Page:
Impact of infant 13-valent pneumococcal conjugate vaccine on serotypes in adult pneumonia
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Infant 13-valent pneumococcal conjugate vaccination (PCV13) was introduced to the UK in 2010. Its impact on serotypes implicated in adult non-bacteraemic pneumococcal pneumonia is not known. Beginning in 2008, a 5-year prospective cohort study of adults admitted to hospital with community-acquired pneumonia (CAP) was conducted. Pneumococcal serotype was established using a validated multiplex immunoassay (Bio-Plex; Bio-Rad, Hercules, CA, USA). The overall incidence for hospitalised CAP and pneumococcal CAP was 79.9 (95% CI 76.6–83.3) and 23.4 (95% CI 21.6–25.3) per 100 000 population, respectively. A decline in CAP (incidence rate ratio (IRR) per year 0.96, 95% CI 0.94–0.99; p=0.016) and pneumococcal CAP (IRR per year 0.84, 95% CI 0.80–0.89; p<0.001) was observed over the 5-year period of the study. Between the pre- and post-PCV13 periods of the study, the incidence of CAP due to serotypes included in the PCV7 declined by 88% (IRR 0.12, 95% CI 0.08–0.20; p<0.001), and CAP due to the additional 6 serotypes in PCV13 declined by 30% (IRR 0.70, 95% CI 0.51–0.96; p=0.024). Incidence of adult pneumococcal pneumonia declined over the last 5 years, with serotypes included in PCV13 declining post-PCV13 introduction, indicating early herd protection effects from PCV13 infant vaccination on adult non-bacteraemic disease. These effects may accrue over the coming years with implications for national pneumococcal vaccination policies in adults.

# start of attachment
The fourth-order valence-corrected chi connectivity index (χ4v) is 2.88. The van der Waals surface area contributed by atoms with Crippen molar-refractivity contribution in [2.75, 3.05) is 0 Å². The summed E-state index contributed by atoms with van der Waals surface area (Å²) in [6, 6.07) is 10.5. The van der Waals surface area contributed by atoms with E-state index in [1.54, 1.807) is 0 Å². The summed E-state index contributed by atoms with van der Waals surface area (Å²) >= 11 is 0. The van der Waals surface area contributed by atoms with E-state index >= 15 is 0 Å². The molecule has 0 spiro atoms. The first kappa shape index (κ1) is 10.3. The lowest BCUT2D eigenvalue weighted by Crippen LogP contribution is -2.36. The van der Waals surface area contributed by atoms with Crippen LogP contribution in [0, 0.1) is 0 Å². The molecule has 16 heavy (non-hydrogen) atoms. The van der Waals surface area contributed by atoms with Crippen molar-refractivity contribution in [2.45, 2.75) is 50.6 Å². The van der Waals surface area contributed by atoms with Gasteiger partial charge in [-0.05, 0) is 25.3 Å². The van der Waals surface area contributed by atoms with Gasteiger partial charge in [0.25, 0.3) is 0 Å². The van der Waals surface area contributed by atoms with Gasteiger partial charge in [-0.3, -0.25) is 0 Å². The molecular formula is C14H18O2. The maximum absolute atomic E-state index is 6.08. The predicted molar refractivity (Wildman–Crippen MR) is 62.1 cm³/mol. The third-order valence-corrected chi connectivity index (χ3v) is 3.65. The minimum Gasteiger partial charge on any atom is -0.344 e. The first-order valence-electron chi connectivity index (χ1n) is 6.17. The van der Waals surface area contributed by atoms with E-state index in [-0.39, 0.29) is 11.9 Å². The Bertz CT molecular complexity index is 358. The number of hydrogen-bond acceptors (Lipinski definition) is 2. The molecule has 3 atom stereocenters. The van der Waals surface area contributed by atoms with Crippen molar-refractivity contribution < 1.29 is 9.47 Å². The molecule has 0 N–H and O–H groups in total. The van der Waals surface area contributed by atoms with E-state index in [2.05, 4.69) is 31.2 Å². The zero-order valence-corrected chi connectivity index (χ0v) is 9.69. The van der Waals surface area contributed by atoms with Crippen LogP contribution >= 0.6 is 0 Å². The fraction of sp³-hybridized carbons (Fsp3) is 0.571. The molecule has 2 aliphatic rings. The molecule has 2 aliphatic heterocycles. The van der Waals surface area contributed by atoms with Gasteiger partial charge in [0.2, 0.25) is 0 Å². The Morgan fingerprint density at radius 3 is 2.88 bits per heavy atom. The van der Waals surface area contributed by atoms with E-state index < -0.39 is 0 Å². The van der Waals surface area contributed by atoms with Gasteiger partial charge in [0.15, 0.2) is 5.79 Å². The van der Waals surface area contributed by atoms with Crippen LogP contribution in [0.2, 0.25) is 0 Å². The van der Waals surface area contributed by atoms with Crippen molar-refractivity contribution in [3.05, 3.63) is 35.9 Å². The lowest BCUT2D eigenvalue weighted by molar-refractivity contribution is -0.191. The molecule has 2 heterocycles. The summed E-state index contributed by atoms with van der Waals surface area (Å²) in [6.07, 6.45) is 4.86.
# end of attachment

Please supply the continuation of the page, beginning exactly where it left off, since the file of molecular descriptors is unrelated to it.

European Respiratory Journal
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